People Staff
December 29, 1997 12:00 PM

All Over But the Shoutin’ RICK BRAGG

A moving memoir traces Bragg’s rise from impoverished youth and murder suspect to 1996 Pulitzer Prize-winning New York Times feature writer. (Pantheon)

Underworld DON DELILLO

In his 11th novel, DeLillo tries to stuff all of Cold War America into 827 pages. That means J. Edgar Hoover and Lenny Bruce, as well as a suburban mom and a kid from Harlem. Somehow it works. (Scribner)

The Spirit Catches You and You Fall Down ANNE FADIMAN

When a young Hmong refugee from Laos falls ill, her tribe’s ancient ideas about medicine clash disastrously with those of her American doctors. Fadiman’s sensitive reporting explores a vast cultural gap. (Farrar, Straus & Giroux)

What Falls Away MIA FARROW

She did it her way. In an intelligent, affecting memoir, Farrow revisits her career, loves and proclivity for adopting kids. She also slings some mud—guess who gets dirty? (Nan A. Talese/Doubleday)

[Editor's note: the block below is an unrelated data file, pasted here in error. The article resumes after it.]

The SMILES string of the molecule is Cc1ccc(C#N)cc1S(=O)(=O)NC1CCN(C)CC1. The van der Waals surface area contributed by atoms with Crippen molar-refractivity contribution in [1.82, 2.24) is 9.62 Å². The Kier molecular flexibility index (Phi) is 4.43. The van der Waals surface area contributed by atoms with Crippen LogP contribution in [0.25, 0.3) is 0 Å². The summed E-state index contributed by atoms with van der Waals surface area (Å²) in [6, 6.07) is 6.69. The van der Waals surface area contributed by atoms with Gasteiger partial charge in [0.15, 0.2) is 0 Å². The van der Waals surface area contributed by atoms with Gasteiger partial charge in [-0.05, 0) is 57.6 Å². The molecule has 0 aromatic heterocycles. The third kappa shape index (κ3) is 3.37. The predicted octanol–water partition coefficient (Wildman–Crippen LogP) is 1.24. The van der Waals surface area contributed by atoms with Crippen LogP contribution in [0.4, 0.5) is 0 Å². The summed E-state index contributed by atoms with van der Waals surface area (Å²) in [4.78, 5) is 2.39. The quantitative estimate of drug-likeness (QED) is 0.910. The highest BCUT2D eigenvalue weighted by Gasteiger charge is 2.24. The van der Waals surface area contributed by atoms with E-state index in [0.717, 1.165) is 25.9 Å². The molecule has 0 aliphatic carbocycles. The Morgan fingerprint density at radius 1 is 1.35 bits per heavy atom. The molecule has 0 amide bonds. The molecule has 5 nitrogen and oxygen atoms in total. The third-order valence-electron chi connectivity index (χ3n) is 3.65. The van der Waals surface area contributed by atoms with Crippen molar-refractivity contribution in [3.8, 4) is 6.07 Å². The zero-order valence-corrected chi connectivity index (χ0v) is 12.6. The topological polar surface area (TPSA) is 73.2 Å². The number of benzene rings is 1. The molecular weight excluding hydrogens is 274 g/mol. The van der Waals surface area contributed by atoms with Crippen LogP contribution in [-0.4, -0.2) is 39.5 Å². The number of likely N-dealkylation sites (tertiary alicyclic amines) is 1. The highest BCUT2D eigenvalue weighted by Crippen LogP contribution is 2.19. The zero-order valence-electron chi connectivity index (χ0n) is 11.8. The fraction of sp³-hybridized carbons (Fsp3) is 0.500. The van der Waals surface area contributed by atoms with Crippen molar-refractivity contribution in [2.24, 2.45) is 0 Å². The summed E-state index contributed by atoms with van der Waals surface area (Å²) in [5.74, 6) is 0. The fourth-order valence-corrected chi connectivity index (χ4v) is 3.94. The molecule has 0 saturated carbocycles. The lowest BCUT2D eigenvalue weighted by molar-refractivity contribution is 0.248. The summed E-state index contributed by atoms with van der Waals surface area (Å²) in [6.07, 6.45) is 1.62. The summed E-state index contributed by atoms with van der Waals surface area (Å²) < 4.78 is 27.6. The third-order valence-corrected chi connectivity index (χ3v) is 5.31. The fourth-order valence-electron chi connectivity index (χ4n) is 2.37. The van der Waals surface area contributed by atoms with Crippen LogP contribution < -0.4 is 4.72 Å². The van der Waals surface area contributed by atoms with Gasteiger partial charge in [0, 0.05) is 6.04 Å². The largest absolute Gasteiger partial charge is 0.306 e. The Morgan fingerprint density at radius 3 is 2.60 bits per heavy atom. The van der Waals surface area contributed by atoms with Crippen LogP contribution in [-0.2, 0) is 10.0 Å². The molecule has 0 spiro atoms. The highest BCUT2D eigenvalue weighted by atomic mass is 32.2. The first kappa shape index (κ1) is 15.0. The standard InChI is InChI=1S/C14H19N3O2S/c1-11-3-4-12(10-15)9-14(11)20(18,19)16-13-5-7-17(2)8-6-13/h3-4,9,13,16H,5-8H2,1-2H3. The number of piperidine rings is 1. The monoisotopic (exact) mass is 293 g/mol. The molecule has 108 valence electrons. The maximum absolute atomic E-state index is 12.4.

This frightening, visceral story of the deadly 1996 expedition to Mount Everest grips a reader like frostbite. (Villard)


A wounded Confederate soldier heads home to the woman he left behind. His odyssey—and the parallel ordeal of the sweetheart who waits for him—drives this haunting first novel. (Atlantic Monthly Press)


From her cosseted childhood to her years heading a media empire that helped bring down a President, Graham weaves a fascinating story of growth and power. (Knopf)

Jackie Robinson: A Biography ARNOLD RAMPERSAD

A definitive bio of the Dodger Hall-of-Famer and civil rights leader reveals him to have been a quietly courageous, devoted family man. (Knopf)

The God of Small Things ARUNDHATI ROY

In an elegant fictional debut, a young woman returns home to confront a childhood tragedy in southern India, where caste systems and communism coexist. (Random House)

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